What Is a Badger and Is It Blind?
Badger is a burrowing mammal. A male badger is a boar, a female is a sow and a young badger is a cub. A collective name suggested for a group of badgers is a cete, but badger colonies are more often called clans. It sleeps during the day in its underground home called a sett, coming out at night to search for food.
Badgers are born blind and helpless with only a thin coat of fur. The eyes of the youngsters open at 4 to 6 weeks old. Badgers have rather short, wide bodies, with short legs for digging. They have elongated, weasel-like heads with small ears. Their tails vary in length depending on species; the stink badger has a very short tail, while the ferret badger’s tail can be 46–51 cm (18–20 in) long, depending on age.
They have black faces with distinctive white markings, grey bodies with a light-coloured stripe from head to tail, and dark legs with light-coloured underbellies. They grow to around 90 cm (35 in) in length including tail. The Eurasian badger is about 1 m (3ft) long and weighs 13 kg (29lb). The American badger is slightly smaller.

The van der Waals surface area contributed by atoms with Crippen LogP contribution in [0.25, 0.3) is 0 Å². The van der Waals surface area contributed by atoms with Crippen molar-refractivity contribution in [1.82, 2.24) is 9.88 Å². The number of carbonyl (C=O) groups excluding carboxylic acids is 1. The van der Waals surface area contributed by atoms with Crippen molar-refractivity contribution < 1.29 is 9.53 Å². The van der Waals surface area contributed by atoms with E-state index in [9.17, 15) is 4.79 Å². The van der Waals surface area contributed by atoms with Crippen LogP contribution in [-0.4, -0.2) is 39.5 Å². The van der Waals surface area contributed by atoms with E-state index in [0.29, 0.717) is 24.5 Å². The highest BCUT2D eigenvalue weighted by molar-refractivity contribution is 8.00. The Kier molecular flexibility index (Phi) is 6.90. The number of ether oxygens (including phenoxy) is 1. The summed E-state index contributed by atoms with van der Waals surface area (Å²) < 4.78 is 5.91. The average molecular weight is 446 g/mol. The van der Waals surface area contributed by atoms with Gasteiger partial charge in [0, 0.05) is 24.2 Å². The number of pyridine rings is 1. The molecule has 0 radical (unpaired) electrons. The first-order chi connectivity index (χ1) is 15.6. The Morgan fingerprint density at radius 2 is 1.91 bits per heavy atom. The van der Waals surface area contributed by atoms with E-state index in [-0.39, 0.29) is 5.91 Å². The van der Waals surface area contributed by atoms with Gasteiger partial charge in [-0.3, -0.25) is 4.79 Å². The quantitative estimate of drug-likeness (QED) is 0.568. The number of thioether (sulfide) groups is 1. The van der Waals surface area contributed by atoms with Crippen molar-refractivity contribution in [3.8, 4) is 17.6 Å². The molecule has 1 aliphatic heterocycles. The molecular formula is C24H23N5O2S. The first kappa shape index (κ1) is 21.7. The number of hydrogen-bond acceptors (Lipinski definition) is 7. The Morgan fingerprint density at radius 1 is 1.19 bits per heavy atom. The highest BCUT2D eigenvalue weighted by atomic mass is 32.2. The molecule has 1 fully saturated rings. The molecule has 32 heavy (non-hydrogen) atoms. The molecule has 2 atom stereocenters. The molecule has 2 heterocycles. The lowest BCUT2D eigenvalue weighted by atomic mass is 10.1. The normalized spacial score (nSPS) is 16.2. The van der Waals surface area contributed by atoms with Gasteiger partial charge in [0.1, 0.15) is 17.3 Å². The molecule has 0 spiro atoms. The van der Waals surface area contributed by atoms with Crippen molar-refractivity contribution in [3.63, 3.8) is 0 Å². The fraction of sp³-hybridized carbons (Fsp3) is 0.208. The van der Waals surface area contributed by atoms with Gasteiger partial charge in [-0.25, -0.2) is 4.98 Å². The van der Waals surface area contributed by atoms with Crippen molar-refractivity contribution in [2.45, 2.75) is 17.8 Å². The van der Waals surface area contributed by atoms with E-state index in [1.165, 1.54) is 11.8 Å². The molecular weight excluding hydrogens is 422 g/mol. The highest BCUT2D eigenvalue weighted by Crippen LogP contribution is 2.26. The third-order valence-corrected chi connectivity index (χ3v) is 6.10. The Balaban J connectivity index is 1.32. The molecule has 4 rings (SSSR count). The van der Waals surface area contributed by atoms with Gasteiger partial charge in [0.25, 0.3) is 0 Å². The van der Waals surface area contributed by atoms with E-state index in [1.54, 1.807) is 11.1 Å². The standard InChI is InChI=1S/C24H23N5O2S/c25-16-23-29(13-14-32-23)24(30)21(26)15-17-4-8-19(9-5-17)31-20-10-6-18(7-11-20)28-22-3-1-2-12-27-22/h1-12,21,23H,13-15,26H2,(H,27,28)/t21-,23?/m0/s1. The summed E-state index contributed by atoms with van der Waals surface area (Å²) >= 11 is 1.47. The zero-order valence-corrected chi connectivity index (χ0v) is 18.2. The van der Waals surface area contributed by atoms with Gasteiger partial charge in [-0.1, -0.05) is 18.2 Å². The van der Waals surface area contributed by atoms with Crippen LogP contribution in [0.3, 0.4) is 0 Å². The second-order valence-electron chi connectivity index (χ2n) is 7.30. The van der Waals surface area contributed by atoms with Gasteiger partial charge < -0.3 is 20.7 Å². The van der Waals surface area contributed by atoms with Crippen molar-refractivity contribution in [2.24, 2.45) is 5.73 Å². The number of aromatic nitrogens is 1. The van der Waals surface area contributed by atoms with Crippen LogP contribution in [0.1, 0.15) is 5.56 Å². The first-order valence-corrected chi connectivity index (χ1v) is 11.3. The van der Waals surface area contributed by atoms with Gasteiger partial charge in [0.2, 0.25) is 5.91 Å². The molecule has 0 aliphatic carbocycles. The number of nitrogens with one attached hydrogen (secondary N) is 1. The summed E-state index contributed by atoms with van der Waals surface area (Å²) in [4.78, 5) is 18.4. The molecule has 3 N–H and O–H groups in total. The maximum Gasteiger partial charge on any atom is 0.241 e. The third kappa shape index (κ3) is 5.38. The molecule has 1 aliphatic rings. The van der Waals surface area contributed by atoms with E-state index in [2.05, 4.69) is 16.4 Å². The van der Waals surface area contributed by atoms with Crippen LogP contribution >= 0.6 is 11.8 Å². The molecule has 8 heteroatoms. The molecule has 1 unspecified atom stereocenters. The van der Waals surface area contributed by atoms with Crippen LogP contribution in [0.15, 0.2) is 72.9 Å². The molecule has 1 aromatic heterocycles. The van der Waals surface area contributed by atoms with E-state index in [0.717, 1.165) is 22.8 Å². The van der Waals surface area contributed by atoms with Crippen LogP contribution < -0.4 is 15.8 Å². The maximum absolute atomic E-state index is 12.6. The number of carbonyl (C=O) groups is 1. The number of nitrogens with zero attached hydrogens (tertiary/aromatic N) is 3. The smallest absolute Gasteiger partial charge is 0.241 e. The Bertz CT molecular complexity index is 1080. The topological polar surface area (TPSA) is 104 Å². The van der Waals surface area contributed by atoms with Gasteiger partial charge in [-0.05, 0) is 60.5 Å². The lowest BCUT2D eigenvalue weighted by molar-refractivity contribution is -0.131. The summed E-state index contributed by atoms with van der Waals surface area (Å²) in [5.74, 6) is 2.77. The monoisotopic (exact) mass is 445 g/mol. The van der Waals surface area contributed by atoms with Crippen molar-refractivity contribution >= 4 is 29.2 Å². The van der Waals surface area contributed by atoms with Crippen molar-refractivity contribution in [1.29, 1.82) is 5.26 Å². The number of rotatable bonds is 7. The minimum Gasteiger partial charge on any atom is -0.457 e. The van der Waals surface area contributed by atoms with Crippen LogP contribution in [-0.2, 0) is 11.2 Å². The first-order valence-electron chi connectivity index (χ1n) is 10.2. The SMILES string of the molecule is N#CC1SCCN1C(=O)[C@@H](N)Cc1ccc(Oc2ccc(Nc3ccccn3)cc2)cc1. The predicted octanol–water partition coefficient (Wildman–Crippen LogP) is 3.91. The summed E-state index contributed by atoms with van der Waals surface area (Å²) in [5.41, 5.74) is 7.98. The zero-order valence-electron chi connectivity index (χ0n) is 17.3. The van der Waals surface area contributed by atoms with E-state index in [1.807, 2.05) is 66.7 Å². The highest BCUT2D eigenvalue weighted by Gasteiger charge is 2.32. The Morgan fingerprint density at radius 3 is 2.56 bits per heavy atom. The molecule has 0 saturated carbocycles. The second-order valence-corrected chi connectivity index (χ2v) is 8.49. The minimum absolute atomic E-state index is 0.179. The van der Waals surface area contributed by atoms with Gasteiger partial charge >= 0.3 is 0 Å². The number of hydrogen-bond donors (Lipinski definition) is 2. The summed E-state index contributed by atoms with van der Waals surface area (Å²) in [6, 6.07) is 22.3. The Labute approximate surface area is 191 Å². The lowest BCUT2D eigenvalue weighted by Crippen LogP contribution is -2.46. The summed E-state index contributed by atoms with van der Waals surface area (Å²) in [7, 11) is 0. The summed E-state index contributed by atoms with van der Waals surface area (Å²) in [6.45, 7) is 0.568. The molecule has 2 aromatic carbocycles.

The diet of the Eurasian badger consists largely of earthworms, insects, and grubs. They also eat small mammals, amphibians, reptiles and birds as well as roots and fruit. American Badgers are fossorial carnivores. Unlike many carnivores that stalk their prey in open country, badgers catch most of their food by digging. They can tunnel after ground-dwelling rodents with amazing speed.
Although rarely eaten today in the United States or the United Kingdom, badger was once one of the main meat sources in the diets of Native Americans and white colonists. Today badgers are commercially raised for their hair, which is harvested to make shaving brushes.